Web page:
Defocused Images Change Multineuronal Firing Patterns in the Mouse Retina

Seema Banerjee, Qin Wang, Chung Him So, Feng Pan (Corresponding Author)

Research output: Journal article publicationJournal articleAcademic researchpeer-review

Abstract

Myopia is a major public health problem, affecting one third of the population over 12 years old in the United States and more than 80% of people in Hong Kong. Myopia is attributable to elongation of the eyeball in response to defocused images that alter eye growth and refraction. It is known that the retina can sense the focus of an image, but the effects of defocused images on signaling of population of retinal ganglion cells (RGCs) that account either for emmetropization or refractive errors has still to be elucidated. Thorough knowledge of the underlying mechanisms could provide insight to understanding myopia. In this study, we found that focused and defocused images can change both excitatory and inhibitory conductance of ON alpha, OFF alpha and ON-OFF retinal ganglion cells in the mouse retina. The firing patterns of population of RGCs vary under the different powers of defocused images and can be affected by dopamine receptor agonists/antagonists' application. OFF-delayed RGCs or displaced amacrine cells (dACs) with time latency of more than 0.3 s had synchrony firing with other RGCs and/or dACs. These spatial synchrony firing patterns between OFF-delayed cell and other RGCs/dACs were significantly changed by defocused image, which may relate to edge detection. The results suggested that defocused images induced changes in the multineuronal firing patterns and whole cell conductance in the mouse retina. The multineuronal firing patterns can be affected by dopamine receptors' agonists and antagonists. Synchronous firing of OFF-delayed cells is possibly related to edge detection, and understanding of this process may reveal a potential therapeutic target for myopia patients.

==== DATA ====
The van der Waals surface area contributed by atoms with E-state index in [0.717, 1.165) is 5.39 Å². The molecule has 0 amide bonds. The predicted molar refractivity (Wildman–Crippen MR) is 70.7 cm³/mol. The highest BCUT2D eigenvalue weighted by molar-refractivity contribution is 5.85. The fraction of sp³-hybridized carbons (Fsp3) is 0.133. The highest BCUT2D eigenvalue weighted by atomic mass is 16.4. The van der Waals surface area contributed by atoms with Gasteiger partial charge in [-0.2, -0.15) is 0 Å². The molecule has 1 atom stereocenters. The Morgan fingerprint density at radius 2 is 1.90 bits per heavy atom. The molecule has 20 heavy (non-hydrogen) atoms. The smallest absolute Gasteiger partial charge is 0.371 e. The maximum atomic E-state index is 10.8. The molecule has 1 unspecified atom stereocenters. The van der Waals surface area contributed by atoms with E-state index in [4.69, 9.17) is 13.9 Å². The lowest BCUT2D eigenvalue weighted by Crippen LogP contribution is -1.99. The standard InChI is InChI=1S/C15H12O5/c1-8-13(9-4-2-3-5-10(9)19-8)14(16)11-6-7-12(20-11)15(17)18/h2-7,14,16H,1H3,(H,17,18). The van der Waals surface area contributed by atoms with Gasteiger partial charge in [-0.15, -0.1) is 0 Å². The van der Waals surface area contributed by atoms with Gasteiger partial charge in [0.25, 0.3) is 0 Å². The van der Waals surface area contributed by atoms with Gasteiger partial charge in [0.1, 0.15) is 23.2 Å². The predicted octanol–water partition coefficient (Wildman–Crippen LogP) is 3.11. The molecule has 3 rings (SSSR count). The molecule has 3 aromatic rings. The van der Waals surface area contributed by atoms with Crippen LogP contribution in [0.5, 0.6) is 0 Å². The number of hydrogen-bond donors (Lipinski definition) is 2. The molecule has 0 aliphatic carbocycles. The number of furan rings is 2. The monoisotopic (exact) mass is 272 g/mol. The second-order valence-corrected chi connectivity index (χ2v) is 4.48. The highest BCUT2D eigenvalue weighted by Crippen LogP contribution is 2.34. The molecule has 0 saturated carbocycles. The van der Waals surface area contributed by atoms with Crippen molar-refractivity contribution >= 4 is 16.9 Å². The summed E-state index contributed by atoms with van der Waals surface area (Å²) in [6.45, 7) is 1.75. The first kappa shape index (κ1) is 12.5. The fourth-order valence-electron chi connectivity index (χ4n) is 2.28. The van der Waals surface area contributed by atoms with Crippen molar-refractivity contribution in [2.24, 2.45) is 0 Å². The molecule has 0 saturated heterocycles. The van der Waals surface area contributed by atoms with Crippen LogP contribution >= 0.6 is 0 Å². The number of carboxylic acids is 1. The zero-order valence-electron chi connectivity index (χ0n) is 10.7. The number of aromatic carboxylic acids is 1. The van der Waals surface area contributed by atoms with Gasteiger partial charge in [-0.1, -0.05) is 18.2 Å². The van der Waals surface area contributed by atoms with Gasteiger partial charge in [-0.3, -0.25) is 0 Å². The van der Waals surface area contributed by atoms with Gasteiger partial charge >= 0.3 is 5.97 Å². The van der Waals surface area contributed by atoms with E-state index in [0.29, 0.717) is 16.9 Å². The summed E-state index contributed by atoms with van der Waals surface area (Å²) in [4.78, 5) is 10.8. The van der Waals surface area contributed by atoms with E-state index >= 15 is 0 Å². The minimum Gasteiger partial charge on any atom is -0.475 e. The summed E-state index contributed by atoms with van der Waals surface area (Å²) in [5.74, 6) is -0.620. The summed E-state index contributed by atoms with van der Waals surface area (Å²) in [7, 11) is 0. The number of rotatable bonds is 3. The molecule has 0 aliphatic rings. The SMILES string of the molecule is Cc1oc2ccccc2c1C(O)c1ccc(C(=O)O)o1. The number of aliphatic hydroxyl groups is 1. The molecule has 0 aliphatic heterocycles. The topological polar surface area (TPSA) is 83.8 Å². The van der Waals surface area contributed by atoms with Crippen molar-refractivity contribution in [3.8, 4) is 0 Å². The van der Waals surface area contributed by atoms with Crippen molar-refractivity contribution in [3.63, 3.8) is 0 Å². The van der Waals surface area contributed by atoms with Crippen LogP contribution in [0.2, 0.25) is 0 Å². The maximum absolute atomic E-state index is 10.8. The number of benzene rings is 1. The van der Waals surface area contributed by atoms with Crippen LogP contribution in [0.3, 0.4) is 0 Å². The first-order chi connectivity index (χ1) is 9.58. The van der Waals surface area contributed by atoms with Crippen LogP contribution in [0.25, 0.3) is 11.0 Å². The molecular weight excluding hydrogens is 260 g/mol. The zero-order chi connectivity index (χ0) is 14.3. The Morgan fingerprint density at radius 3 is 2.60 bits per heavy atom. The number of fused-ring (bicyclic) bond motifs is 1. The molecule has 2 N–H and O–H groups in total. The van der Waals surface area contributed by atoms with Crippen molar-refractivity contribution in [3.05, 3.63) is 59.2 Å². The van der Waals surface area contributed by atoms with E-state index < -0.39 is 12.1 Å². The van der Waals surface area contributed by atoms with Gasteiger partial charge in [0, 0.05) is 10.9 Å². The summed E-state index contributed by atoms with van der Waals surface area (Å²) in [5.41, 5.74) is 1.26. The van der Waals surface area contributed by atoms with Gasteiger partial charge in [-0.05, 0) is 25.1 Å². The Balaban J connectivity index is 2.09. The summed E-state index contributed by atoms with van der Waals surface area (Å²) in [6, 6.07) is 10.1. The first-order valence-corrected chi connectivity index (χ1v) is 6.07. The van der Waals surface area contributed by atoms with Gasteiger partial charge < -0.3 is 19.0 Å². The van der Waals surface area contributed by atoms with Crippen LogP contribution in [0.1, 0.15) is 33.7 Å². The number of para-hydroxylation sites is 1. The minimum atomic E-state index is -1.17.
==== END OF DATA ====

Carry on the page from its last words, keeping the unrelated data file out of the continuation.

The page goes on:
Original languageEnglish
Article number530
Number of pages19
JournalCells
DOIs
Publication statusPublished - 25 Feb 2020

Keywords

  • amacrine cell
  • ganglion cell
  • gap junction
  • myopia
  • retina

Cite this